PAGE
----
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HMRC protects £45m in second Abbey National avoidance case

A £45m tax avoidance scheme operated by Abbey National Treasury Services has been shut down after an HM Revenue & Customs challenge.

The first-tier tribunal’s ruling will protect over £45m tax from Abbey – a subsidiary of Santander – as well as another £40m in a second case that will be decided by this ruling.

The scheme involved Abbey National Treasury Services distributing profits from ‘swaps’ to its parent company Abbey National, using accounting practices to claim an accounting debit as a tax deductible loss in Abbey National Treasury Services without a matching taxable receipt in Abbey National.

The scheme then saw the issue of shares by Abbey National Treasury Services to the parent company. The shares had specific rights that entitled the parent company to receive dividends of an amount equal to certain cash flows receivable from specified swaps, held by Abbey National Treasury Services.

On issuing the shares, Abbey National Treasury Services “de-recognised” £160m from the accounting value of the relevant swaps and recognised a corresponding £160m dividends debit, which it claimed as a tax deductible loss in its corporation tax return. The dividends were not taxable income in the hands of the parent company.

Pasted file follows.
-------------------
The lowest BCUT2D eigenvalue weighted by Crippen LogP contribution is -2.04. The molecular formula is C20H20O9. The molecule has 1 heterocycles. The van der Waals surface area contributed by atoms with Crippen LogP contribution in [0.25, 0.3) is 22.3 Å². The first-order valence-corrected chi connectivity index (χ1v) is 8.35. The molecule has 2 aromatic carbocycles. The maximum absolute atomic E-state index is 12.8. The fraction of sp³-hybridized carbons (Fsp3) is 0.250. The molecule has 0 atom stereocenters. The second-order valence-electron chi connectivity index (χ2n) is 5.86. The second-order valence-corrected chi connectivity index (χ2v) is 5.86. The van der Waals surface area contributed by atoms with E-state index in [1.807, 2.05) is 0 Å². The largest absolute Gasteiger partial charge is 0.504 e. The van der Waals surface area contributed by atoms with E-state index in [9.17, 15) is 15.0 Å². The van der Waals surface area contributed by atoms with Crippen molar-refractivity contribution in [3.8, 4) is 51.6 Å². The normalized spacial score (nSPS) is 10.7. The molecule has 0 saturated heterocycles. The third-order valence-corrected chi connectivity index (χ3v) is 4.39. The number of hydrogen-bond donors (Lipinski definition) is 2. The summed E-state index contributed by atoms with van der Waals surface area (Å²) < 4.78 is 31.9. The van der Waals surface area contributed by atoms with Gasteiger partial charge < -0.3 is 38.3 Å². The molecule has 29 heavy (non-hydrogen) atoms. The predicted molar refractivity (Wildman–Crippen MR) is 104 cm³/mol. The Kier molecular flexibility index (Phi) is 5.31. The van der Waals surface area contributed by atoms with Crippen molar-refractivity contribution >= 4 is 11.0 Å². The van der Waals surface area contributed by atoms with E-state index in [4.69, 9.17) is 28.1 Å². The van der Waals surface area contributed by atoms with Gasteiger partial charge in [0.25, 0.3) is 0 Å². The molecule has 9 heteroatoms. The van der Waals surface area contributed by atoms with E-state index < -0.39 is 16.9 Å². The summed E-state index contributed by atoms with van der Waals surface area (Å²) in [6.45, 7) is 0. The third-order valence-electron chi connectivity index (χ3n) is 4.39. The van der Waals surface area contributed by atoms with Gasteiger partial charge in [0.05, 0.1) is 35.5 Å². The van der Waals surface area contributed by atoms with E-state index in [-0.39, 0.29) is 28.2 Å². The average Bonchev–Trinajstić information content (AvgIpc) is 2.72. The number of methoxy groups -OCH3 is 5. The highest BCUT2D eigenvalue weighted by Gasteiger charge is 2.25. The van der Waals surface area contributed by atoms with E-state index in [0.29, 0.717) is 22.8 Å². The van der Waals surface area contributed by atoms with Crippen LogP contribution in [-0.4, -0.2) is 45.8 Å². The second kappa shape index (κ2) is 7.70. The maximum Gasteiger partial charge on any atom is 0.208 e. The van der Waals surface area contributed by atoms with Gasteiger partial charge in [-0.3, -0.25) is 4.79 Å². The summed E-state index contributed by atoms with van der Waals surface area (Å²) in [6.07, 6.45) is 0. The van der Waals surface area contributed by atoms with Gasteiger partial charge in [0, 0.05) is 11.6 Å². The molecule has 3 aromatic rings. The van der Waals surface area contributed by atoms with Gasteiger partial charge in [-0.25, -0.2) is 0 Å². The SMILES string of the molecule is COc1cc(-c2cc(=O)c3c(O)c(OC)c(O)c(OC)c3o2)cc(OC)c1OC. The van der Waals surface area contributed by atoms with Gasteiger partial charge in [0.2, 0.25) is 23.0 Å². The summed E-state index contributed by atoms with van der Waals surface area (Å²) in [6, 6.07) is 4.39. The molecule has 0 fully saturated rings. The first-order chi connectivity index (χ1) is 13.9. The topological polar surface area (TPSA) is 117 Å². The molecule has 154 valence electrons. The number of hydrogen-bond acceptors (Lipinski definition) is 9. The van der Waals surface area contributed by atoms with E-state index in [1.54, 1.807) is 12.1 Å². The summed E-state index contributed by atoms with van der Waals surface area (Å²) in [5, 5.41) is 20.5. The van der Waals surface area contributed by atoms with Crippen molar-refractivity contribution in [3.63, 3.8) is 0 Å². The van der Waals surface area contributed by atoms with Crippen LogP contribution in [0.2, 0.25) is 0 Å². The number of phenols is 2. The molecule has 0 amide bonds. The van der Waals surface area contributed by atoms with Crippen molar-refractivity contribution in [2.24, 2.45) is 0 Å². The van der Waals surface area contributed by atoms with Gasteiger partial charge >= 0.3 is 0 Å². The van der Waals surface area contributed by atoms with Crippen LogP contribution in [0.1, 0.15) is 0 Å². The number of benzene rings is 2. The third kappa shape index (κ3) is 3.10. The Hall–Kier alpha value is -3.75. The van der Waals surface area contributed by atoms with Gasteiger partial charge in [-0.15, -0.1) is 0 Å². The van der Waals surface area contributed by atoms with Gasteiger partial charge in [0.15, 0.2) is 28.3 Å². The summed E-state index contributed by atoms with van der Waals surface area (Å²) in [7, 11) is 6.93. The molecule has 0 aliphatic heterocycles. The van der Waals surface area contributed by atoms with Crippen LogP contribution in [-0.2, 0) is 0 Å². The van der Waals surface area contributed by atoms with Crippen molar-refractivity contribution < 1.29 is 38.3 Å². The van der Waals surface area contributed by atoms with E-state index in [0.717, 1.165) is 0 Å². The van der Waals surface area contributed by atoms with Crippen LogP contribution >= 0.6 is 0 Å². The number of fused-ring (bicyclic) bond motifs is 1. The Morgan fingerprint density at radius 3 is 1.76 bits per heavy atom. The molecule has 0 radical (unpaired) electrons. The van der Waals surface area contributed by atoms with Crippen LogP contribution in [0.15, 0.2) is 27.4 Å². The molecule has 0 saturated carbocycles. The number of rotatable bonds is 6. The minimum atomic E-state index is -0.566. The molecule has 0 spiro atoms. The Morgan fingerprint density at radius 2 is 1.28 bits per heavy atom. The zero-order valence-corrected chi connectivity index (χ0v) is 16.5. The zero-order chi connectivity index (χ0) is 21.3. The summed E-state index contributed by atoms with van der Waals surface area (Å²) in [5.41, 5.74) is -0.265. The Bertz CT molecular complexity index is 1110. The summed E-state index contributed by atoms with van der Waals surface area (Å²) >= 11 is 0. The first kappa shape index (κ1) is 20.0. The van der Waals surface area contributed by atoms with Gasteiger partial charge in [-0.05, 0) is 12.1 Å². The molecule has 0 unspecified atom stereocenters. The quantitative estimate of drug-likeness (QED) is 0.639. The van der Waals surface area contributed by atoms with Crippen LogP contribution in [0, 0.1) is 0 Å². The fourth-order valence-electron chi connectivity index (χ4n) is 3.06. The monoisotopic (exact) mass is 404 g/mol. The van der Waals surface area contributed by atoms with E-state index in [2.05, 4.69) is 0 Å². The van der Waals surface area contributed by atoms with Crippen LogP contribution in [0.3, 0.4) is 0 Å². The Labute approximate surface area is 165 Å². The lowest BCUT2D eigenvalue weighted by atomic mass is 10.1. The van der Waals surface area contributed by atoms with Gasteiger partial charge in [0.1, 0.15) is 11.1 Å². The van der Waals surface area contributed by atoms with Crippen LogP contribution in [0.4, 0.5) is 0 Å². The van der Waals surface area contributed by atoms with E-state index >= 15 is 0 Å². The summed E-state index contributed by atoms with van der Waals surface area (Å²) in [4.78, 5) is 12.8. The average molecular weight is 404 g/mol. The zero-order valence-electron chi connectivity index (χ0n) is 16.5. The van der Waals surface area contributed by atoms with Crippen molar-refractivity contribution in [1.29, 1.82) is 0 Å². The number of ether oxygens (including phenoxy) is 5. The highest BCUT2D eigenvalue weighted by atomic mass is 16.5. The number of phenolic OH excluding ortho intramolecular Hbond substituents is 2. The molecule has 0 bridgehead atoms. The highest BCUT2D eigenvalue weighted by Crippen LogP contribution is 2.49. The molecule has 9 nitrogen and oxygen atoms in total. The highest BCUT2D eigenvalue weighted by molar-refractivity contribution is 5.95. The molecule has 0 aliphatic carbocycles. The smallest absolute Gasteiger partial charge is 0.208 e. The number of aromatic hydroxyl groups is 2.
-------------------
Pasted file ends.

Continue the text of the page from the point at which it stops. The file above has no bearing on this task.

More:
HMRC agreed with the accounting treatment but disagreed that the debit fairly represented a loss, something the tribunal upheld.

The ruling follows a similar case involving Abbey National and Carter Allen International – also part of the Santander Group – in June, which protected £16m for the public purse.

HMRC director-general for business tax Jim Harra (pictured) said: “HMRC has again protected a significant amount of tax revenue, and we will continue to tackle aggressive tax avoidance schemes.

“This win shows that any business, irrespective of size, that promotes or uses tax avoidance schemes can expect to be challenged by HMRC. Where necessary, we will take them through the courts to protect tax revenue.”

A spokesman for Santander said: These transactions, and the payment of tax due, was considered appropriate under Abbey National’s interpretation of the relevant tax law at the time.

“The litigation centred on the tax treatment the bank applied to two transactions and involved a technical debate with HM Revenue & Customs (“HMRC”) about the interpretation of complex legislation.”

He added Santander is “respectful” of the ruling an has no intention of appealing.

 

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